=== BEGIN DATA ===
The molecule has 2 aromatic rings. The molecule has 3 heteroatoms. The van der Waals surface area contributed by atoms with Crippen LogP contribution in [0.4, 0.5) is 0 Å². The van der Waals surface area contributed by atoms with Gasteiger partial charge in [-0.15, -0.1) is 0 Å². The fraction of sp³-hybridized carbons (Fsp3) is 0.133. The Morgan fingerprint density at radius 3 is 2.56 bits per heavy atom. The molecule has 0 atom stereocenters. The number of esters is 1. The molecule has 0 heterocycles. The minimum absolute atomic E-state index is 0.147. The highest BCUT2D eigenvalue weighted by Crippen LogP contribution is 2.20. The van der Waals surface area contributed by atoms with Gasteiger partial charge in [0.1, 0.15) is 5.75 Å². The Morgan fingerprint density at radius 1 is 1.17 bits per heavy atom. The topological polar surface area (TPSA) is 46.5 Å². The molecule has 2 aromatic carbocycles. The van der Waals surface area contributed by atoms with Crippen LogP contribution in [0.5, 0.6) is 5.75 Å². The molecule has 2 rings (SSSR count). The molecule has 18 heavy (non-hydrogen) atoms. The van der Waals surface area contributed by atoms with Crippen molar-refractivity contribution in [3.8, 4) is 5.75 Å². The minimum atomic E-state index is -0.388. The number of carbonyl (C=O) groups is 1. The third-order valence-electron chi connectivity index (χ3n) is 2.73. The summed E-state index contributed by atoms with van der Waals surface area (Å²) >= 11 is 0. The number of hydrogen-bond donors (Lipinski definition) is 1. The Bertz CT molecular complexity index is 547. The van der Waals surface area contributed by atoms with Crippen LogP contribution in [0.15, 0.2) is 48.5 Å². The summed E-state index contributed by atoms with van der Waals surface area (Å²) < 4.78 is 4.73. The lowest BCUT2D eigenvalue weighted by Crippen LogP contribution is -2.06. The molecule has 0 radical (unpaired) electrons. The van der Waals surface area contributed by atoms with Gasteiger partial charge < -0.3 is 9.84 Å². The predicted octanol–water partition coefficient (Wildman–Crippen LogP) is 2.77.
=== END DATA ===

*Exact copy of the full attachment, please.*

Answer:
The molecule has 2 aromatic rings. The molecule has 3 heteroatoms. The van der Waals surface area contributed by atoms with Crippen LogP contribution in [0.4, 0.5) is 0 Å². The van der Waals surface area contributed by atoms with Gasteiger partial charge in [-0.15, -0.1) is 0 Å². The fraction of sp³-hybridized carbons (Fsp3) is 0.133. The Morgan fingerprint density at radius 3 is 2.56 bits per heavy atom. The molecule has 0 atom stereocenters. The number of esters is 1. The molecule has 0 heterocycles. The minimum absolute atomic E-state index is 0.147. The highest BCUT2D eigenvalue weighted by Crippen LogP contribution is 2.20. The van der Waals surface area contributed by atoms with Gasteiger partial charge in [0.1, 0.15) is 5.75 Å². The Morgan fingerprint density at radius 1 is 1.17 bits per heavy atom. The topological polar surface area (TPSA) is 46.5 Å². The molecule has 2 aromatic carbocycles. The van der Waals surface area contributed by atoms with Crippen LogP contribution in [0.5, 0.6) is 5.75 Å². The molecule has 2 rings (SSSR count). The molecule has 18 heavy (non-hydrogen) atoms. The van der Waals surface area contributed by atoms with Crippen molar-refractivity contribution in [3.8, 4) is 5.75 Å². The minimum atomic E-state index is -0.388. The number of carbonyl (C=O) groups is 1. The third-order valence-electron chi connectivity index (χ3n) is 2.73. The summed E-state index contributed by atoms with van der Waals surface area (Å²) >= 11 is 0. The number of hydrogen-bond donors (Lipinski definition) is 1. The Bertz CT molecular complexity index is 547. The van der Waals surface area contributed by atoms with Crippen LogP contribution in [0.15, 0.2) is 48.5 Å². The summed E-state index contributed by atoms with van der Waals surface area (Å²) < 4.78 is 4.73. The lowest BCUT2D eigenvalue weighted by Crippen LogP contribution is -2.06. The molecule has 0 radical (unpaired) electrons. The van der Waals surface area contributed by atoms with Gasteiger partial charge < -0.3 is 9.84 Å². The predicted octanol–water partition coefficient (Wildman–Crippen LogP) is 2.77.